Common Types of Cancer Medications
There are several types of cancer medications that work to treat cancer in different ways. The type of medication you need depends on the kind of cancer you have. Your doctor may prescribe one medication or a combination of medications. Until recently, standard or traditional chemotherapy has been used to treat cancer, but recently three new types of specialized medications—hormonal therapy, targeted therapy, and immunotherapy—have joined the fight against cancer.
What is standard chemotherapy?
Standard chemotherapy medications destroy cancer cells. It works by killing or keeping the cancer cells from growing and dividing in your body. Chemo is often used along with surgery or radiation therapy. These medications are very powerful and can also harm healthy cells. This damage to healthy cells is what causes the side effects that are often linked to standard chemotherapy. These treatments may be given several ways, including intravenously (into a vein), by mouth, or as an injection into a specific area of your body.
What is hormonal therapy?
Some types of cancers (prostate cancer, some breast cancers, and endometrial/uterine cancer) are caused by hormones like estrogen and testosterone causing cancer cells to grow. Hormonal therapies treat cancer by preventing cancer cells from being affected by hormones or by preventing the body from making these hormones.
What is targeted therapy?
Targeted cancer therapy are medications that act only on a cancer cell. In contrast, other chemotherapy medications may attack all fast-growing cells and are unable to tell if a cell is a cancer cell or a normal healthy cell.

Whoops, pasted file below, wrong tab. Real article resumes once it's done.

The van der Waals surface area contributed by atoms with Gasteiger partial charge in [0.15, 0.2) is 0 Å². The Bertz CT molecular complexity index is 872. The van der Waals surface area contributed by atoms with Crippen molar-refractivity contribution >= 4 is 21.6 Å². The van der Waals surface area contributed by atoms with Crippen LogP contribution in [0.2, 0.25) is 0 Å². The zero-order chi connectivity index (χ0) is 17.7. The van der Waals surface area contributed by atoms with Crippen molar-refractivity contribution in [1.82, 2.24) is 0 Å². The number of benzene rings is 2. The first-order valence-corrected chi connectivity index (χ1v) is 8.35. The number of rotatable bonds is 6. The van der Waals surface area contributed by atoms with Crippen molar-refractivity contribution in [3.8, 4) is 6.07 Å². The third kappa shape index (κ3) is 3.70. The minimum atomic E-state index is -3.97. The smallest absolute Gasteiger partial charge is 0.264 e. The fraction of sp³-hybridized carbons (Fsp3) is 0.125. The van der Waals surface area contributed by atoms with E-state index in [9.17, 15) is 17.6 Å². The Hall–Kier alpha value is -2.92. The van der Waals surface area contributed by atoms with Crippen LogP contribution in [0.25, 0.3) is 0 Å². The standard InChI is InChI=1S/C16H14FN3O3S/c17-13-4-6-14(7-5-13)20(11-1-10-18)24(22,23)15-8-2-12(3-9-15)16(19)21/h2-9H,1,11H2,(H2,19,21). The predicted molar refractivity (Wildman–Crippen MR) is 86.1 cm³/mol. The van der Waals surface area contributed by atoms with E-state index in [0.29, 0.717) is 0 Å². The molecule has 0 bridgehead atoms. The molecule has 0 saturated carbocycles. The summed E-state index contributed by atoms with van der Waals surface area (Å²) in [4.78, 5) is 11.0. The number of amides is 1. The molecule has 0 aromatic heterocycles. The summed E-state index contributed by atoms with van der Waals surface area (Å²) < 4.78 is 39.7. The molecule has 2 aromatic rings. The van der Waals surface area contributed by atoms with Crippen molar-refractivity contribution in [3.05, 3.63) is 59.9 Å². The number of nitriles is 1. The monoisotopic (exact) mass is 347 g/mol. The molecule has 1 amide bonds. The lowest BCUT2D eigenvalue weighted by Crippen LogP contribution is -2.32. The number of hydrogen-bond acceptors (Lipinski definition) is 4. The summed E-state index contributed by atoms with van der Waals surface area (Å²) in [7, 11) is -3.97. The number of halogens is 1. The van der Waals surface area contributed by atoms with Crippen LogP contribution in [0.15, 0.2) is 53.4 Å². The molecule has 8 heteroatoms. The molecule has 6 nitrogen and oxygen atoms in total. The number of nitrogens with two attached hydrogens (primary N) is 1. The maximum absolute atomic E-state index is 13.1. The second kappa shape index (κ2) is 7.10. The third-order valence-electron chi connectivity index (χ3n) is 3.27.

What is immunotherapy?
Immunotherapy medications use your body’s immune system to attack cancer cells by boosting or changing how the immune system works.
Do hormonal therapy, targeted therapy, and immunotherapy have the same side effects as chemotherapy?
Hormonal, targeted, and immune therapies often do not have the same side effects often associated with chemotherapy. Common side effects of chemotherapy often include hair loss, nausea and vomiting, and a weakened immune system. These new therapies may cause other types of side effects like skin rashes, diarrhea, or hot flashes. However, these side effects are generally more tolerable than those experienced with standard chemotherapy.
Are cancer medications ever combined?
Yes. In some cases, your cancer doctor may choose to combine chemotherapy and these newer therapies. The decision to combine therapies is often determined by factors like the type of cancer, how far the cancer has developed, and overall health of the patient.
Are all cancer treatments given intravenously?
No. Many of these new treatment options, and even some new chemotherapy medications, can be given as shots or taken by mouth. Often these alternatives make these therapies more convenient for patients, and some can be taken or used at home.
Cancer treatment is always evolving. The answers to the questions above are meant to give a general overview of newer treatment approaches. Ask your cancer doctor or pharmacist working in the oncology clinic for specific details of your treatment medications.